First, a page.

Recent publicity about the plight of hundreds of managed investment scheme investors faced with losing their houses to pay off debts provides a timely warning to all geared investors. No matter how good an investment may seem, especially if it offers large tax savings, it's still essential to be aware of key investment fundamentals. These include that investment outcomes are never certain and borrowing to fund an investment increases the risks of loss.
The fact that lenders may be keen to fund the purchase doesn't guarantee they have investigated the quality and merits of the investment. The lenders' main concern is the quality and value of the collateral provided, as well as the capacity of the borrower to service the loan.
If the lender is prepared to fund the project without personal guarantees or requiring the family home as collateral, this can be a positive sign about the quality of the investment. However, few loans are offered on a non-recourse basis, leaving the personal assets of the investor free of any risk of loss. Lenders operate to minimise their risks of loss, which explains why investors, especially those with substantial equity in their home, are key targets for purveyors of higher-risk investments, particularly those offering tax advantages.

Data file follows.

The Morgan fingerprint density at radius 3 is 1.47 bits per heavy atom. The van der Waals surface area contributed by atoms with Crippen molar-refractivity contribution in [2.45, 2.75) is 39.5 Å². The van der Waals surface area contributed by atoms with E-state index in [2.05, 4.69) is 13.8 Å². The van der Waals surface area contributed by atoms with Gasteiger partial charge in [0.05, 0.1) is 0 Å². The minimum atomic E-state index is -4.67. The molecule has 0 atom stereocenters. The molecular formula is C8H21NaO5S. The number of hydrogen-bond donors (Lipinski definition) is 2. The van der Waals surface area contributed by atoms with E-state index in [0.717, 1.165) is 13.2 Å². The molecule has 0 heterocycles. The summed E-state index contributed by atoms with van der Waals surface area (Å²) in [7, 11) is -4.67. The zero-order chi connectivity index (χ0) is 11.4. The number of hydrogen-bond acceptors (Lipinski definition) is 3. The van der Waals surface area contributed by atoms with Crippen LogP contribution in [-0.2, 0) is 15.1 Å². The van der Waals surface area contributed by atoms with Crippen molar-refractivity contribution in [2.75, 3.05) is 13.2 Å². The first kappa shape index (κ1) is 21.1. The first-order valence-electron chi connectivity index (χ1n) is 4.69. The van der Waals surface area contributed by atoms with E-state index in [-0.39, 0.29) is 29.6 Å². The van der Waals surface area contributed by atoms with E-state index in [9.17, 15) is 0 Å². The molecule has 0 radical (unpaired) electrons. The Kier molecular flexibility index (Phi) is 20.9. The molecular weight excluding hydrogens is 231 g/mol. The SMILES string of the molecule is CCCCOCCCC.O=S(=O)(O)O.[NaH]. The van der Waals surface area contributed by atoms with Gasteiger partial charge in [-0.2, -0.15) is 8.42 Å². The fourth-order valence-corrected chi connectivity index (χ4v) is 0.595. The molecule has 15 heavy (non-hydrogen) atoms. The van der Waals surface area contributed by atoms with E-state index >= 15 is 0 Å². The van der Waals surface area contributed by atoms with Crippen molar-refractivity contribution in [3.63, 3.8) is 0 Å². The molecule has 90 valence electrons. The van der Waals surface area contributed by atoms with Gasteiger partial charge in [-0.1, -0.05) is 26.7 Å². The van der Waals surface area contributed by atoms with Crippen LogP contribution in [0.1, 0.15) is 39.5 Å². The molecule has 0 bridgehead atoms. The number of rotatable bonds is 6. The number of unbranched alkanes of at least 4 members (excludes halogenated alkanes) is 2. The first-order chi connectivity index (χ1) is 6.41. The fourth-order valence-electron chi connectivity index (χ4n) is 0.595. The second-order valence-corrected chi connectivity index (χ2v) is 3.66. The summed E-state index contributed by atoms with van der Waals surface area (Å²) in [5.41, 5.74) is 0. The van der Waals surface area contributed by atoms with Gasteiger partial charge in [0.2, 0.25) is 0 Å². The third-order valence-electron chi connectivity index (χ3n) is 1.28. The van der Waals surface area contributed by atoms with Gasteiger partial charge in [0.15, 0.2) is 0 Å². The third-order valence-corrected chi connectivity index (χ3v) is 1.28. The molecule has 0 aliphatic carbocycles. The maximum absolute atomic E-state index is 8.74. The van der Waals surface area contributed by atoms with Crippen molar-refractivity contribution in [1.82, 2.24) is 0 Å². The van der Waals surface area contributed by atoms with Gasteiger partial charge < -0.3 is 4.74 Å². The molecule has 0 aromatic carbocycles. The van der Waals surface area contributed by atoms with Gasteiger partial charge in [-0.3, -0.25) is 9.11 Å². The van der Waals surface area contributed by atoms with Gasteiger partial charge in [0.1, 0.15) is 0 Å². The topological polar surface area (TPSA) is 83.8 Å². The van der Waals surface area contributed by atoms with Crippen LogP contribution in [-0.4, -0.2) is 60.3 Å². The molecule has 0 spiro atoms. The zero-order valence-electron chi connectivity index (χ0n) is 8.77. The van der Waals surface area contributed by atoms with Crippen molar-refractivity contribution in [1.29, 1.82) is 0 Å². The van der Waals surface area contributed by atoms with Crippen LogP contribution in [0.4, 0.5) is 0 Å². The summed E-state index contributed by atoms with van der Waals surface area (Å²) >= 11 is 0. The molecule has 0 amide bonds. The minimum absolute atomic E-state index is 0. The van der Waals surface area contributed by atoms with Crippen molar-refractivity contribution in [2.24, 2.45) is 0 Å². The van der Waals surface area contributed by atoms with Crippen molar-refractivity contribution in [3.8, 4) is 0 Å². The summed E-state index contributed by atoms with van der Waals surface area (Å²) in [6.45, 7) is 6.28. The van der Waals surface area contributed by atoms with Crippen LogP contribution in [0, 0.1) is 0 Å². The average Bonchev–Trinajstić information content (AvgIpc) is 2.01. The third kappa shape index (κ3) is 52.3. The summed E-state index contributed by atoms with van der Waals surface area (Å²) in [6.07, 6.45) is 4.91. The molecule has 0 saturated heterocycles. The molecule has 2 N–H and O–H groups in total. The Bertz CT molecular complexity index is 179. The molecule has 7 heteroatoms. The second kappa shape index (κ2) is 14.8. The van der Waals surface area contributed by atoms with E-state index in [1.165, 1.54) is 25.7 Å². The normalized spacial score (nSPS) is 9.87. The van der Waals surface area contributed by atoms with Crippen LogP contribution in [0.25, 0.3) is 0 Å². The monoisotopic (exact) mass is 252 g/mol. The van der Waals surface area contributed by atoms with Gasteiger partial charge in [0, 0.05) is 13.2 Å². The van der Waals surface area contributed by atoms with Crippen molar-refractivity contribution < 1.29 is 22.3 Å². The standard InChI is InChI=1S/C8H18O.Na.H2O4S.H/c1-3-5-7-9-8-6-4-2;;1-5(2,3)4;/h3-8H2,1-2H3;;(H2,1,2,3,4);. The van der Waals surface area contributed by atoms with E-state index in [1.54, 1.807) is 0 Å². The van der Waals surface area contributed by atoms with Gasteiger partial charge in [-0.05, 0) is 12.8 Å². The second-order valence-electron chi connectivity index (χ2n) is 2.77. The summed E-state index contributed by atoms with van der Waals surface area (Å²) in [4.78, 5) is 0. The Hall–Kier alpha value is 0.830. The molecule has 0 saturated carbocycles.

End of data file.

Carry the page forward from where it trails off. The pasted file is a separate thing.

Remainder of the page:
Former Columbia University law professor George Cooper explained the popularity of tax shelters by referring to how the minds of otherwise rational people turn to mush when offered the prospect of not paying any tax, especially when only small
initial cash payments are required. Small or no cash outlays can lead to investors putting all their eggs in one basket because of the large loan component.
Although it may require effort and research, understanding the risks involved with investments and diversifying a portfolio can help avoid disaster. The fact that an investment is being marketed aggressively is a warning sign to be cautious.
The current speculation that the rules governing access to borrowing by investors will be tightened does little to change the fundamental situation. Investors are easier targets for snake oil merchants because of the capital they can offer as collateral.
Increasing borrowing costs for investors as is currently being suggested will also do little to cool the property boom, unless, of course, that involves reducing the advantages of negative gearing. While it's cold comfort to investors who have lost or stand to lose their houses from gearing into managed investment schemes, the reality is that the main reason many of them geared up so heavily was the large tax savings offered by the government.